Musika, a Zambian agricultural non-profit, noted that over 25,000 farmers in Zambia – many of them women – are now growing particularly drought-tolerant varieties of cassava, up from 5,000 five years ago. Pamela Hamasaka, head of corporate affairs for Musika, said demand for cassava ethanol has surged in Zambia as companies rush to churn out more hand sanitizer to control the spread of the deadly coronavirus pandemic. Zambia has so far recorded close to 100 confirmed cases of the novel coronavirus, with three deaths. Public gatherings and non-essential travel have been halted, and in April the president declared use of face masks mandatory in public.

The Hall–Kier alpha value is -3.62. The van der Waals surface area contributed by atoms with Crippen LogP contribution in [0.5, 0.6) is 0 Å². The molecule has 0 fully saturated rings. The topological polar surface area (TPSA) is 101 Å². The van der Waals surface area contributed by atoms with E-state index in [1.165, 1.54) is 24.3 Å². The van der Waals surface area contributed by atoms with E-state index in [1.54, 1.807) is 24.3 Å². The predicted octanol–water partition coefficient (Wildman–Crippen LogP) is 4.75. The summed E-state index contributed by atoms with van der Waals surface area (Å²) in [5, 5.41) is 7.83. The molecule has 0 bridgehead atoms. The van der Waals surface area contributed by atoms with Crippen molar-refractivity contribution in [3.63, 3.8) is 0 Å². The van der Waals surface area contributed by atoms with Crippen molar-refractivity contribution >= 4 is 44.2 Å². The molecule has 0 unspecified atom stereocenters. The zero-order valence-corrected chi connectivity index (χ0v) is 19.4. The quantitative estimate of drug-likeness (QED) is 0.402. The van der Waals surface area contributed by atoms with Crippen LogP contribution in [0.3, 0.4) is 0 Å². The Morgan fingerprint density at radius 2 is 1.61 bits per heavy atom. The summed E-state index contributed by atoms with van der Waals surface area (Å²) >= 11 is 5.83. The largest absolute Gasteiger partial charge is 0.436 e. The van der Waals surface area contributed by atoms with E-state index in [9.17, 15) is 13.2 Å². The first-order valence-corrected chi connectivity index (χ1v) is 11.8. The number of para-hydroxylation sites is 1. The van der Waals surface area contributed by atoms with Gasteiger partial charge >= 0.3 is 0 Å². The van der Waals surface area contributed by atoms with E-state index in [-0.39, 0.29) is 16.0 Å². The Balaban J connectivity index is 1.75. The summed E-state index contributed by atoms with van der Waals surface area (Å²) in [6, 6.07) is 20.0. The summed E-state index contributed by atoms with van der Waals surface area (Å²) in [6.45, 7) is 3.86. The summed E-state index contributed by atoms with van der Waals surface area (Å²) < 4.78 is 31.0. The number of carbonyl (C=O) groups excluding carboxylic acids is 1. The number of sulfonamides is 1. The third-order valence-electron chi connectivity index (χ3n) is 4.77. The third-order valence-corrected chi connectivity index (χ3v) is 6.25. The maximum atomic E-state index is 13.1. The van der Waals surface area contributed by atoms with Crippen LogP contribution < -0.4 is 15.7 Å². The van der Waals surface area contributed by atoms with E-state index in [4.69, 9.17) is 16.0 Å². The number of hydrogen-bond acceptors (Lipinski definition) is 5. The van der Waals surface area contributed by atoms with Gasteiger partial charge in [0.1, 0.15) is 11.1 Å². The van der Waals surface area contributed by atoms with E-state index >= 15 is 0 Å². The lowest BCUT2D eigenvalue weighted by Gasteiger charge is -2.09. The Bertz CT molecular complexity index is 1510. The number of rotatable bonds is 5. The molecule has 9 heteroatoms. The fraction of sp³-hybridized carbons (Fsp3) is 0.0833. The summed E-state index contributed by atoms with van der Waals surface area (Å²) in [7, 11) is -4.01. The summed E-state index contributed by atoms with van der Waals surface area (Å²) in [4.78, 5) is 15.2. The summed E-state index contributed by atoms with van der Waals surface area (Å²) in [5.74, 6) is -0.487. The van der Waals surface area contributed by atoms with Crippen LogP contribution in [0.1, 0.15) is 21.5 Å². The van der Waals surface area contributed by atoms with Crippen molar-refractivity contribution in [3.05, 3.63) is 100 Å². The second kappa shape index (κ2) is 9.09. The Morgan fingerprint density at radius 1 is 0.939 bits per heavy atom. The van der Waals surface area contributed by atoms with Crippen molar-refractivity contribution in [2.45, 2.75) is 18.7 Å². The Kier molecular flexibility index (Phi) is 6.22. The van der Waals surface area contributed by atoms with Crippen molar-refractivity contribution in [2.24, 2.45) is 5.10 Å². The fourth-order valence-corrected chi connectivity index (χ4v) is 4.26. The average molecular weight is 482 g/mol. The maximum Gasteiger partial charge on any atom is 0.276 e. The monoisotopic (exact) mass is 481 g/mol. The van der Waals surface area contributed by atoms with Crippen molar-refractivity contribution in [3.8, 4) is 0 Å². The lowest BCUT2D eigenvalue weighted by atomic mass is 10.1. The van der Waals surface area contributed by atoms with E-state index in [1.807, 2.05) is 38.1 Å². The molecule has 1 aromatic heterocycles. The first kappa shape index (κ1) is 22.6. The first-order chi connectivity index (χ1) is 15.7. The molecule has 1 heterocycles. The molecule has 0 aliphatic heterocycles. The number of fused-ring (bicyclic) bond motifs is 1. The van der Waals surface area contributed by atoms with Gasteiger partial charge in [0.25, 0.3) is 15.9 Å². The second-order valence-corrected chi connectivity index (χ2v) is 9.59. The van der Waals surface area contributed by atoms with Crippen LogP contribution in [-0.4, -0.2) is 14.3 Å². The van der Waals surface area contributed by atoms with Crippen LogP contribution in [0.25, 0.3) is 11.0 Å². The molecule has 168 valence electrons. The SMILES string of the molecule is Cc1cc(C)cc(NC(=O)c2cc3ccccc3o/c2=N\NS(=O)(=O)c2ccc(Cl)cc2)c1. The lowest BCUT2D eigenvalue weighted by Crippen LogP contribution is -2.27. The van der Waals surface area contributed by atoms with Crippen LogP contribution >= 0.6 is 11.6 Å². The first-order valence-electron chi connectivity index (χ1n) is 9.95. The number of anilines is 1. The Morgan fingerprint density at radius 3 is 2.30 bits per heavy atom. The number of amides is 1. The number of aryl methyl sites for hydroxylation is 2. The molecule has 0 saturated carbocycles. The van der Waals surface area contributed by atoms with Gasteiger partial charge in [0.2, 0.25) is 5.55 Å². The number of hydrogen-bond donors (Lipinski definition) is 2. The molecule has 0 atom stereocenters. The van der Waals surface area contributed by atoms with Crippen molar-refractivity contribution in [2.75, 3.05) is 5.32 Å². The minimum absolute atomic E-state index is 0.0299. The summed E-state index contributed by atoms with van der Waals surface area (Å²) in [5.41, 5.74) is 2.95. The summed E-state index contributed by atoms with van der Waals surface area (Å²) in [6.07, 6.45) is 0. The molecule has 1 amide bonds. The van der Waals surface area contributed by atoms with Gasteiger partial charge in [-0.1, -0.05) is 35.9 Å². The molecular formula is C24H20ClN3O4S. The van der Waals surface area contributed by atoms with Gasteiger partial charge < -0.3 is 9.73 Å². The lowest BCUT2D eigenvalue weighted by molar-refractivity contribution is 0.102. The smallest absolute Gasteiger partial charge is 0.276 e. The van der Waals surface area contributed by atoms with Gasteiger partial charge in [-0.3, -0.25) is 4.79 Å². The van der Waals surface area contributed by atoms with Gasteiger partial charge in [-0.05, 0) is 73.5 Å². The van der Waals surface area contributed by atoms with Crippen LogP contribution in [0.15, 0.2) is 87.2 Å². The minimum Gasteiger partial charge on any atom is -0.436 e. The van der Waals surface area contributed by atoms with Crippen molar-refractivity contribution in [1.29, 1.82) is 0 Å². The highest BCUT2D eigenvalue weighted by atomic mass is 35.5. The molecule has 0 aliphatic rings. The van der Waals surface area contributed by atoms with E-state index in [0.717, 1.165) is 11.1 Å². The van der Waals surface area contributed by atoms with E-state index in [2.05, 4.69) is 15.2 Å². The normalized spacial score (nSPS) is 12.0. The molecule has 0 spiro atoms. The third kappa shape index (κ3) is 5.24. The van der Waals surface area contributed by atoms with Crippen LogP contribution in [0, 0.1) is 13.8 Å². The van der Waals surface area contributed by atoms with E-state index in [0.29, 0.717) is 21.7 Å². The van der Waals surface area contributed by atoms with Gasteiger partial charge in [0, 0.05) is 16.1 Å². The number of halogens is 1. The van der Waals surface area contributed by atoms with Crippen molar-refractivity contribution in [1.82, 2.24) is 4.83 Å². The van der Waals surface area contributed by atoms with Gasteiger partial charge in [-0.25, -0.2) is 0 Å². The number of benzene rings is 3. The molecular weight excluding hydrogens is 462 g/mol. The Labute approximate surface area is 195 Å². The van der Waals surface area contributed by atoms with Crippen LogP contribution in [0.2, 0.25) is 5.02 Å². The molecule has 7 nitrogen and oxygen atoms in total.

Currently, 250 tonnes of cassava flour a day are being turned into ethanol for hand sanitizer and other products sold locally or exported to neighbouring countries in the region, Hamasaka said.

“The advent of COVID-19… has pushed the demand for bi-products of ethanol high,” she said.

But some experts fear turning food crops like cassava into ethanol could hit the region’s food security as a COVID-19 global economic slowdown leads to more export bans.

Zambia’s Ministry of Agriculture projects the country will produce just over a million tonnes of cassava flour this year. The country has seen an average 6% rise in production annually over the last five years, according to ministry figures. Cassava is now grown by about a half-million small-scale farmers in Zambia, as part of a push to diversify agriculture beyond maize, the country’s drought-vulnerable staple, ministry officials said.